Remedial and Special Education : Autism, Adolescence, and High School (Mars-Avril 2014)

mardi 18 mars 2014

La revue Remedial and Special Education consacre son numéro de mars-avril 2014 à l’autisme :

Autism, Adolescence, and High School

1. Hume K. Introduction to the Special Issue : Autism, Adolescence, and High School. Remedial and Special Education ;2014 (March 1, 2014) ;35(2):67.

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2. Fleury VP, Hedges S, Hume K, Browder DM, Thompson JL, Fallin K, El Zein F, Reutebuch CK, Vaughn S. Addressing the Academic Needs of Adolescents With Autism Spectrum Disorder in Secondary Education. Remedial and Special Education ;2014 (March 1, 2014) ;35(2):68-79.

The number of individuals with Autism Spectrum Disorder (ASD) who enter secondary school settings and access the general education curriculum continues to grow. Many educators may find they are not prepared to adapt their instruction to meet both state standards and the diverse needs of the full spectrum individuals with ASD, which has implications for postsecondary success. In this article, we present an overview of current knowledge around academic instruction for this population, specifically (a) how characteristics associated with ASD can impact academic performance, (b) academic profiles of individuals with ASD across content areas, and (c) interventions that have been successful in improving academic outcomes for this population, including special considerations for those individuals who take alternate assessments based on alternate achievement standards. We conclude by offering suggestions for future research and considerations for professional development.

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3. Test DW, Smith LE, Carter EW. Equipping Youth With Autism Spectrum Disorders for Adulthood : Promoting Rigor, Relevance, and Relationships. Remedial and Special Education ;2014 (March 1, 2014) ;35(2):80-90.

Equipping students with ASD for a good life after high school is the overarching goal of secondary special education services and supports. In this paper, we review important elements of effective transition education for adolescents with ASD. First, we review recent findings related to the post-school employment, education, and independent living outcomes of young adults with ASD. Next, we describe a framework for addressing three important aspects of secondary schooling : rigor, relevance, and relationships. At present, an emphasis on promoting rigor, relevance, and relationships offers a promising approach for addressing the multifaceted needs of youth and young adults with ASD. Rigor, relevance, and relationships should not be viewed as distinct or competing priorities, but as essential, inseparable elements of comprehensive transition education for students with ASD. We conclude with research and policy recommendations for improving the impact of transition service delivery for students with ASD.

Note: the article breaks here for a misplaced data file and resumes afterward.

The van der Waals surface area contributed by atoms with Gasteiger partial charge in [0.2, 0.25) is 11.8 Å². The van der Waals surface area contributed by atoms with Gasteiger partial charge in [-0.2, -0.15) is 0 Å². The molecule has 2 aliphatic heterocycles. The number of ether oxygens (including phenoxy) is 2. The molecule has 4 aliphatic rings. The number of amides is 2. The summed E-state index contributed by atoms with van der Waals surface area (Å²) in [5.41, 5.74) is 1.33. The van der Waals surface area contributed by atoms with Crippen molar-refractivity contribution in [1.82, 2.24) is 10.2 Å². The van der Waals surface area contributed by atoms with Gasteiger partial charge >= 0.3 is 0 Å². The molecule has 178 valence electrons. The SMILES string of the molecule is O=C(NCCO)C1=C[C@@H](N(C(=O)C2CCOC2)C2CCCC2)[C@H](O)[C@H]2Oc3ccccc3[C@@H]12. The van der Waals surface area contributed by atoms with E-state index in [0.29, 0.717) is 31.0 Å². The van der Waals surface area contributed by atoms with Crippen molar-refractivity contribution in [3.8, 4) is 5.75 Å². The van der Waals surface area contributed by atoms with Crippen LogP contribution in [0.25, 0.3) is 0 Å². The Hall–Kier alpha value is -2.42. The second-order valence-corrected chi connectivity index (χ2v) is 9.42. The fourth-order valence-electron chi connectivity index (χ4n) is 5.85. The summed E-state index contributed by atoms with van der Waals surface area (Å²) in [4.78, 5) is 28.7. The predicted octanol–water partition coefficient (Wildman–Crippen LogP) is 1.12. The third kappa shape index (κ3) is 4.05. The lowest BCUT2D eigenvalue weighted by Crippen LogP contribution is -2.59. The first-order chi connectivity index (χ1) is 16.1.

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4. Carter EW, Common EA, Sreckovic MA, Huber HB, Bottema-Beutel K, Gustafson JR, Dykstra J, Hume K. Promoting Social Competence and Peer Relationships for Adolescents With Autism Spectrum Disorders. Remedial and Special Education ;2014 (March 1, 2014) ;35(2):91-101.

This article addresses some of the key considerations and complexities associated with intervening to address social competence and peer relationships of adolescents with autism spectrum disorder (ASD) in middle and high school settings. First, we provide a brief overview of the social context during adolescence for all students. Next, we highlight particular challenges for adolescents with ASD. Then, we discuss potential school-based intervention pathways that appear particularly responsive to these contexts and challenges. Finally, we offer several recommendations for research and practice aimed at improving the social competence and connections of young people with ASD—during high school and into early adulthood.